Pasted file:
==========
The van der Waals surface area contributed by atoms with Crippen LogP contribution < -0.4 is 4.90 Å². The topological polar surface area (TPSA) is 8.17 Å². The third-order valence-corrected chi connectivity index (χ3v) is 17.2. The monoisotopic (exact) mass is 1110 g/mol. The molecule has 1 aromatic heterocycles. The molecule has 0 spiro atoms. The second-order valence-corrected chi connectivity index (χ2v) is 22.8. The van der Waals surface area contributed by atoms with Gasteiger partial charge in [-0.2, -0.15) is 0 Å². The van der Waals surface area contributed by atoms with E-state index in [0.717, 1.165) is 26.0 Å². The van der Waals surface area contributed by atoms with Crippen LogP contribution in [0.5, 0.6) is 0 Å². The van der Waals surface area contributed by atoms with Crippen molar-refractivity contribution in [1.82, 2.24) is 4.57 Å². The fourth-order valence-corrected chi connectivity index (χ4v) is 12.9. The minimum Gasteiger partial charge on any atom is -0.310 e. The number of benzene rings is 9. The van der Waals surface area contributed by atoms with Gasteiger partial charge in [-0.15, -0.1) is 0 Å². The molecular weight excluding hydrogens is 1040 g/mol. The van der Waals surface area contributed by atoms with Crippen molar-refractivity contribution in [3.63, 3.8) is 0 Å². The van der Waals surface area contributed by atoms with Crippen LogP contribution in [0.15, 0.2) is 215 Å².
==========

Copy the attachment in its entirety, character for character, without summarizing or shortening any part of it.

The van der Waals surface area contributed by atoms with Crippen LogP contribution < -0.4 is 4.90 Å². The topological polar surface area (TPSA) is 8.17 Å². The third-order valence-corrected chi connectivity index (χ3v) is 17.2. The monoisotopic (exact) mass is 1110 g/mol. The molecule has 1 aromatic heterocycles. The molecule has 0 spiro atoms. The second-order valence-corrected chi connectivity index (χ2v) is 22.8. The van der Waals surface area contributed by atoms with Gasteiger partial charge in [-0.2, -0.15) is 0 Å². The van der Waals surface area contributed by atoms with E-state index in [0.717, 1.165) is 26.0 Å². The van der Waals surface area contributed by atoms with Crippen LogP contribution in [0.5, 0.6) is 0 Å². The van der Waals surface area contributed by atoms with Crippen molar-refractivity contribution in [1.82, 2.24) is 4.57 Å². The fourth-order valence-corrected chi connectivity index (χ4v) is 12.9. The minimum Gasteiger partial charge on any atom is -0.310 e. The number of benzene rings is 9. The van der Waals surface area contributed by atoms with Gasteiger partial charge in [-0.15, -0.1) is 0 Å². The molecular weight excluding hydrogens is 1040 g/mol. The van der Waals surface area contributed by atoms with Crippen molar-refractivity contribution in [3.63, 3.8) is 0 Å². The van der Waals surface area contributed by atoms with Crippen LogP contribution in [0.15, 0.2) is 215 Å².